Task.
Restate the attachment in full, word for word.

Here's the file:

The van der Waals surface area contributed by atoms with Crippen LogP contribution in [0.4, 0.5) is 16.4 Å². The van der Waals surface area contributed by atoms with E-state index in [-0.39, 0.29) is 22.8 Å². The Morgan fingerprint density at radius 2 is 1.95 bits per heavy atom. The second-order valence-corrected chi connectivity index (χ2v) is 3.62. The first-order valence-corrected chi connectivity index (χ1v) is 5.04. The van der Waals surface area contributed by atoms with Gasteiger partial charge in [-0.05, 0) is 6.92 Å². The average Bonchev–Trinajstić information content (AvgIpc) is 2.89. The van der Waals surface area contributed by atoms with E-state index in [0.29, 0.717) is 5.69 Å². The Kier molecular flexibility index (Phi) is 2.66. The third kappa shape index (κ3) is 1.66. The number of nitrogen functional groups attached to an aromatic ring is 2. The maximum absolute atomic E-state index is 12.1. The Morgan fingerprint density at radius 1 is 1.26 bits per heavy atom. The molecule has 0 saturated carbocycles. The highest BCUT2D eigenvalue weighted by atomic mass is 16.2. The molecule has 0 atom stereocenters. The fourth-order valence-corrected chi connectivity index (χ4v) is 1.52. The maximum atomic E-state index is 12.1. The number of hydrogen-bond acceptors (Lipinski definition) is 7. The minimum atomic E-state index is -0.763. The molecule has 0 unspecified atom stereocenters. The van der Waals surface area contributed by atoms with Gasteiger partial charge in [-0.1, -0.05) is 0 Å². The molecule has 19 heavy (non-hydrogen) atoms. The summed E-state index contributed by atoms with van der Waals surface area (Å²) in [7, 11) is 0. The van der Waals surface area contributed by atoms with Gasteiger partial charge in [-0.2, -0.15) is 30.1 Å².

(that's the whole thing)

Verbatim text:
The van der Waals surface area contributed by atoms with Crippen LogP contribution in [0.4, 0.5) is 16.4 Å². The van der Waals surface area contributed by atoms with E-state index in [-0.39, 0.29) is 22.8 Å². The Morgan fingerprint density at radius 2 is 1.95 bits per heavy atom. The second-order valence-corrected chi connectivity index (χ2v) is 3.62. The first-order valence-corrected chi connectivity index (χ1v) is 5.04. The van der Waals surface area contributed by atoms with Gasteiger partial charge in [-0.05, 0) is 6.92 Å². The average Bonchev–Trinajstić information content (AvgIpc) is 2.89. The van der Waals surface area contributed by atoms with E-state index in [0.29, 0.717) is 5.69 Å². The Kier molecular flexibility index (Phi) is 2.66. The third kappa shape index (κ3) is 1.66. The number of nitrogen functional groups attached to an aromatic ring is 2. The maximum absolute atomic E-state index is 12.1. The Morgan fingerprint density at radius 1 is 1.26 bits per heavy atom. The molecule has 0 saturated carbocycles. The highest BCUT2D eigenvalue weighted by atomic mass is 16.2. The molecule has 0 atom stereocenters. The fourth-order valence-corrected chi connectivity index (χ4v) is 1.52. The maximum atomic E-state index is 12.1. The number of hydrogen-bond acceptors (Lipinski definition) is 7. The minimum atomic E-state index is -0.763. The molecule has 0 unspecified atom stereocenters. The van der Waals surface area contributed by atoms with Gasteiger partial charge in [-0.1, -0.05) is 0 Å². The molecule has 19 heavy (non-hydrogen) atoms. The summed E-state index contributed by atoms with van der Waals surface area (Å²) in [7, 11) is 0. The van der Waals surface area contributed by atoms with Gasteiger partial charge in [-0.2, -0.15) is 30.1 Å².